It Doesn’t Always Pay to Sue Your Employer
Employees often hear stories in the media about sensationalized settlements or judgments received by plaintiff-employees in employment cases. This publicity fuels more employment lawsuits by employees who feel “wronged” by their employers in some way. As California employers know, there is little disincentive for an employee to sue, because plaintiff-side lawyers represent them on a contingency fee basis and most claims are brought under statutes that allow an employee (but not an employer) who prevails to recover the attorneys’ fees incurred in the case. However, it is important for employees to recognize that an employer may refuse to settle and may win at trial. If the employer wins, the employer often has a statutory right to recover its costs of suit from the employee. Depending on the extent and type of litigation, the employer’s recoverable costs could be in the tens of thousands of dollars. In some instances, a prevailing employer also may recover its attorneys’ fees incurred to defend the unmeritorious case. CDF LLP is pleased to report one such successful result for its client, Opus Bank.
Sandra D’Amato Flores was a branch manager for Opus Bank who decided to jump on the bandwagon of employees suing their employers for often baseless wage and hour claims in California. As is common in these wage and hour cases, Flores alleged that she was misclassified as an exempt employee and denied overtime compensation as a result. She filed an individual lawsuit seeking unpaid wages from Opus. Then, she separately filed a putative class action lawsuit on behalf of all of Opus Bank’s branch managers in California, alleging that the entire class of employees was misclassified and denied overtime compensation. Flores’ counsel, the Brown Gitt Law Group, APC, eventually recognized that Flores had a conflict of interest in seeking to pursue her own individual lawsuit against the Bank while simultaneously seeking to represent a class of employees on similar claims in a separate case. As such, her attorneys proposed substituting in a different, former branch manager to represent the class. Unfortunately for Flores, the other former branch manager had signed a severance agreement releasing any and all claims, known or unknown, against Opus Bank in exchange for being provided severance benefits. As a result, he rather obviously had no standing to pursue any claims against Opus Bank, either on his own behalf or on behalf of a class of employees. However, Flores, through counsel, was unconvinced, and insisted on litigating the issue of whether the former branch manager’s severance agreement barred his claims. This was not the wisest of decisions, given that the severance agreement had a provision entitling the prevailing party in any action to enforce the severance agreement to recover its attorneys’ fees. Sure enough, the Los Angeles Superior Court agreed with Opus Bank that the severance agreement barred the former branch manager’s claims and awarded Opus Bank close to $55,000 in attorneys’ fees against the former branch manager and his attorneys, the Brown Gitt Law Group, APC. The former branch manager, apparently unhappy with this outcome, sued the Brown Gitt Law Group, APC for malpractice.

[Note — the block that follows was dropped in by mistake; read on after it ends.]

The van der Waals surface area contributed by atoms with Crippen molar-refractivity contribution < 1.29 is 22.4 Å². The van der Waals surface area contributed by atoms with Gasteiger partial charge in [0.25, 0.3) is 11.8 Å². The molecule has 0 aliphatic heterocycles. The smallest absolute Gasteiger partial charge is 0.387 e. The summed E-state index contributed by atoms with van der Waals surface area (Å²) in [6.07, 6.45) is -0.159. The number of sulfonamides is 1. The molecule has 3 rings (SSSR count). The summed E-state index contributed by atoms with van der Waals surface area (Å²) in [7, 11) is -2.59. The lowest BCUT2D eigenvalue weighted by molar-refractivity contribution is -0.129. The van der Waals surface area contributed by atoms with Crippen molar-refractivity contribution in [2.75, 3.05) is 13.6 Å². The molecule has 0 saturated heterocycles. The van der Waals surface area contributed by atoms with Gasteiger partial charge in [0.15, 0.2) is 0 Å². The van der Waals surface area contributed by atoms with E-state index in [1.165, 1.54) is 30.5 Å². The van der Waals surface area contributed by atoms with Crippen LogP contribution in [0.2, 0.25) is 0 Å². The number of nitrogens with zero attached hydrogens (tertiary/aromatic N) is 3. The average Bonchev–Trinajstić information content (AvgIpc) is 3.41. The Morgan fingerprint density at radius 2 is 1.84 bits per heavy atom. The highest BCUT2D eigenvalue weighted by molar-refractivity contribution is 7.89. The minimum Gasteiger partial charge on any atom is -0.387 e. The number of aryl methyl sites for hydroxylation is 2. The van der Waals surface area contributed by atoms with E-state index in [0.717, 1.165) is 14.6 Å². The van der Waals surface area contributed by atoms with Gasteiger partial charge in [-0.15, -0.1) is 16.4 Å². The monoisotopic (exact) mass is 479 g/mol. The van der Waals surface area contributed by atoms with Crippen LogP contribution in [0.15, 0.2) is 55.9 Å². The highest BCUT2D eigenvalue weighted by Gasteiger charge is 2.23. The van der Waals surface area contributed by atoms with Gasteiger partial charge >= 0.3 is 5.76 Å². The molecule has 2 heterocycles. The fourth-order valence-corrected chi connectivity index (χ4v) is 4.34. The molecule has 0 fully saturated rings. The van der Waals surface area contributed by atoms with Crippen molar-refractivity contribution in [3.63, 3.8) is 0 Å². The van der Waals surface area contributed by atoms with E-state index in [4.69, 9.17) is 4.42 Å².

Meanwhile, Flores’ individual wage and hour claims went to trial, with CDF Partner Todd Wulffson and Senior Counsel Ashley Halberda presenting Opus’ defense that Flores was properly classified as an exempt employee, due to the fact that she earned a salary well above the minimum required for exempt status and easily spent the majority of her time on exempt duties. Indeed, Flores was responsible for managing a branch of the Bank (and at times, two branches), with ultimate supervisory responsibility over all branch employees and branch operations, and was responsible for representing Opus in the community and developing business for the Bank. Following the bench trial, Judge Wiley found in favor of Opus Bank and issued judgment (as well as an award of costs) in favor of Opus.
Not to be deterred, Flores appealed the judgment following the bench trial against her, and also appealed the order enforcing the other former branch manager’s severance agreement, as well as the order awarding Opus Bank its attorneys’ fees incurred in enforcing the agreement. CDF Partner Robin Largent led the defense of these appeals. Yesterday, the Court of Appeal issued its opinions in favor of Opus Bank on all three appeals. The Court held that the trial court’s judgment in favor of Opus Bank on Flores’ individual claims was supported by substantial evidence, and dismissed the other two appeals, agreeing with Opus that these appeals were procedurally defective because (1) Flores was attempting to appeal non-appealable, intermediate rulings of the trial court without any final judgment ever having been entered in the class action; (2) Flores did not have standing to appeal the order adjudicating her former colleague’s rights or awarding attorneys’ fees against him, and the former branch manager did not himself appeal these orders (no doubt because he did not want to risk being ordered to pay even more attorneys’ fees to Opus Bank for causing the Bank to incur fees to defend the appeals); and (3) Flores’ counsel did not file a valid notice of appeal on their own behalf in order to challenge the fee award issued jointly against them. As such, the order awarding Opus Bank its attorneys’ fees against the Brown Gitt Law Group, APC and Flores’ former branch manager colleague was upheld. Opus Bank was also awarded its costs on appeal from Flores.
The takeaway here is that, contrary to popular thought, it does not always pay to sue. In this case, the employee (and her counsel) have to pay. Let this be a word of caution to other employees out there to think twice before carelessly pursuing unmeritorious claims against their employer.